[EM] What is the ideal election method for sincere voters?
Abd ul-Rahman Lomax
abd at lomaxdesign.com
Sat Mar 3 22:13:35 PST 2007
At 10:52 PM 3/3/2007, Scott Ritchie wrote:
>On Sat, 2007-03-03 at 02:06 -0500, Abd ul-Rahman Lomax wrote:
> > And, please, explain to me why a method that will work well for
> > selecting pizzas, with sincere votes, will not work well selecting
> > political officers, similarly with sincere votes. If you think that.
> > If we cannot agree on the best method with sincere votes, we are
> > highly unlikely to agree on the best method in the presence of
> > strategic voting, though I suppose it is possible....
>The answer for pizza selection should be fairly obvious - SOME form of
>proportional representation. No one is stupid enough to insist on
>buying 10 pizzas of the exact same type for a large party.
Right. However, the example is intended to examine single-winner. For
some reason, only one kind of pizza can be purchased. The case where
multiple pizzas can be purchased is simpler to resolve, though still
>It's interesting you bring up the pizza example, as it's one I so often
>like to use when describing voting systems. Sometimes people have very
>strong preferences (say, vegetarian), and we let them have a veto over
>meat unless we can order more than one. Sometimes people's favorite is
>very very bizarre (anchovies), but pepperoni is a good compromise.
Preference strength *matters* with pizzas. Why not with politicians?
>Importantly, though, just about everyone understands how proportional
>representation "works" for pizza selection with large groups - it simply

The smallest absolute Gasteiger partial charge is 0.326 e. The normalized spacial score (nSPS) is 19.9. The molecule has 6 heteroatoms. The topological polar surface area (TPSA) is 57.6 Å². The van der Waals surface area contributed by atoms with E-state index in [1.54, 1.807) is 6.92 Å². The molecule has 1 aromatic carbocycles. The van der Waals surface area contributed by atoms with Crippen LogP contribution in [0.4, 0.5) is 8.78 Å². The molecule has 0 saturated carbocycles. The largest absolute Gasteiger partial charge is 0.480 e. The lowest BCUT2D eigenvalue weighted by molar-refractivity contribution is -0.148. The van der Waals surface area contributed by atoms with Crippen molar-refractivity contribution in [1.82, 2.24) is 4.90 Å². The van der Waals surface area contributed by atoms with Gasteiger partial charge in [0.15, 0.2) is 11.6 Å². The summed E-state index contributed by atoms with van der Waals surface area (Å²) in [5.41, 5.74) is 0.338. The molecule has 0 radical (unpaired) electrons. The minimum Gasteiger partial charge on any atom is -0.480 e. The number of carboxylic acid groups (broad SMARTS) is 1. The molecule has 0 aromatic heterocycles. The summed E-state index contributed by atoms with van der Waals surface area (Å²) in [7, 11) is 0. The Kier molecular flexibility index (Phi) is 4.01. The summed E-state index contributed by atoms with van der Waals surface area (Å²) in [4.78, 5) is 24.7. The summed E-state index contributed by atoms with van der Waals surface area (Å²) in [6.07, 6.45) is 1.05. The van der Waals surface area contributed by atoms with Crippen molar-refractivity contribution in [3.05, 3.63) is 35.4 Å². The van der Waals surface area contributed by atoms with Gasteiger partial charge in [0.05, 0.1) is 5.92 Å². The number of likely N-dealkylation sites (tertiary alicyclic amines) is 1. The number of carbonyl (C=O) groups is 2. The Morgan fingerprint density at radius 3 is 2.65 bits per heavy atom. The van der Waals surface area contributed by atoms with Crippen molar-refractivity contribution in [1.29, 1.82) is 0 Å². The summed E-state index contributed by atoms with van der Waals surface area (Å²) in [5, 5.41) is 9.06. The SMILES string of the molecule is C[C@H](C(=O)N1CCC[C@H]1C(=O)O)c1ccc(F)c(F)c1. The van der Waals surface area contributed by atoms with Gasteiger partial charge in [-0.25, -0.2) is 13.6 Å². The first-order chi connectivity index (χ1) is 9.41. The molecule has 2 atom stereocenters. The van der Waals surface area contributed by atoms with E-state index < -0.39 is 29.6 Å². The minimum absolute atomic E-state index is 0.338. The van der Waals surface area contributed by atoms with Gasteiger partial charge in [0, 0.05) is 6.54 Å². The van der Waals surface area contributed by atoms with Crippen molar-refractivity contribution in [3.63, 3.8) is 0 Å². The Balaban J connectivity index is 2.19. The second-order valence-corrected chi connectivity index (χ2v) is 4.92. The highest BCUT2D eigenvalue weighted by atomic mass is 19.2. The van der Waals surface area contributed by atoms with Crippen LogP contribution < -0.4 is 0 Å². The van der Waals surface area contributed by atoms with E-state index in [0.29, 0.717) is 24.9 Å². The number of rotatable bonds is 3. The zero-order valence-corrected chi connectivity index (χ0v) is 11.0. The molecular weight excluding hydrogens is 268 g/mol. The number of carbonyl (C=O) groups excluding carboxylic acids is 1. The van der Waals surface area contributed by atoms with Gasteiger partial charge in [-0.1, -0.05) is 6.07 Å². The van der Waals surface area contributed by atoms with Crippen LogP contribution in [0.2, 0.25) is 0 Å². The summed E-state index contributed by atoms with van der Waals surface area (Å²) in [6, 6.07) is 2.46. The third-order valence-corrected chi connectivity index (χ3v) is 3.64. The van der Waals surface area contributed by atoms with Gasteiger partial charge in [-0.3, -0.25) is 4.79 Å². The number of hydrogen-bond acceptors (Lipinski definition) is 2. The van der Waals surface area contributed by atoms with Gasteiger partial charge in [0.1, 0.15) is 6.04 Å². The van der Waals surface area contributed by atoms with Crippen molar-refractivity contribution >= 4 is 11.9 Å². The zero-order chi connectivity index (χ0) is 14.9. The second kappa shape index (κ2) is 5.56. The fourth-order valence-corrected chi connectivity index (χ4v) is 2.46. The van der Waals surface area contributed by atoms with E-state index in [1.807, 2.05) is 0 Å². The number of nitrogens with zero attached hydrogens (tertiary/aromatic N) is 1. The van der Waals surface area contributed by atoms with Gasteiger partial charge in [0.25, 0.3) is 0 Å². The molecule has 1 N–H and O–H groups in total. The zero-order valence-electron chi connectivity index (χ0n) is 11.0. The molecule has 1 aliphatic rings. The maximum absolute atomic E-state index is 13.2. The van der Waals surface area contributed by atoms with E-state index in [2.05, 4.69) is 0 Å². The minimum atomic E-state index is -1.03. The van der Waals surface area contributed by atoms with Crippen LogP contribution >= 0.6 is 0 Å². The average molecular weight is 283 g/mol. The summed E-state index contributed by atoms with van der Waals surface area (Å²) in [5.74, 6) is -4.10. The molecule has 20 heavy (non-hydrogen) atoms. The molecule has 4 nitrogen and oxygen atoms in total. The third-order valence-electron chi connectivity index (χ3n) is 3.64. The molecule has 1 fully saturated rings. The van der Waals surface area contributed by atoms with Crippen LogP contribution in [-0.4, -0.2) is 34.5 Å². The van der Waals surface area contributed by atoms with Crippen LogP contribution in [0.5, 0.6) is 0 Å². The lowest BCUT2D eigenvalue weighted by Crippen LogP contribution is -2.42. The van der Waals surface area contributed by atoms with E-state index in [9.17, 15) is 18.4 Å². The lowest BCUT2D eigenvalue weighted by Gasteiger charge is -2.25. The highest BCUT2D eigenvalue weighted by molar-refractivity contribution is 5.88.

>doesn't matter what others are eating. This isn't quite so for real
>elections; people care that extremists are in the parliament (even if
>they're only 1% of it), but they don't care that some weirdos are eating
My own opinion is that excluding extremists from assemblies increases
and makes more dangerous their extremism. Anyone who can follow
assembly rules, maintaining decorum, should be allowed in -- if they
have sufficient support.
I've argued, similarly, that taking the vote from felons is harmful.
If so many people are felons that it affects elections, perhaps there
is something wrong with the laws! Now, there are procedural problems
that could justify not allowing incarcerated felons to vote, though
even that is problematic to me.
It's obvious that pizzas are different from politicians. Fewer
letters in the food name, for example. :-)
The point is about the selection process, not about the object being
selected. Election methods are about groups of people, particularly
groups large enough that informal deliberation is not practical,
making choices, and I think we err when we focus exclusively on
political elections. Certainly political elections have some unique
characteristics, but so do other choices.
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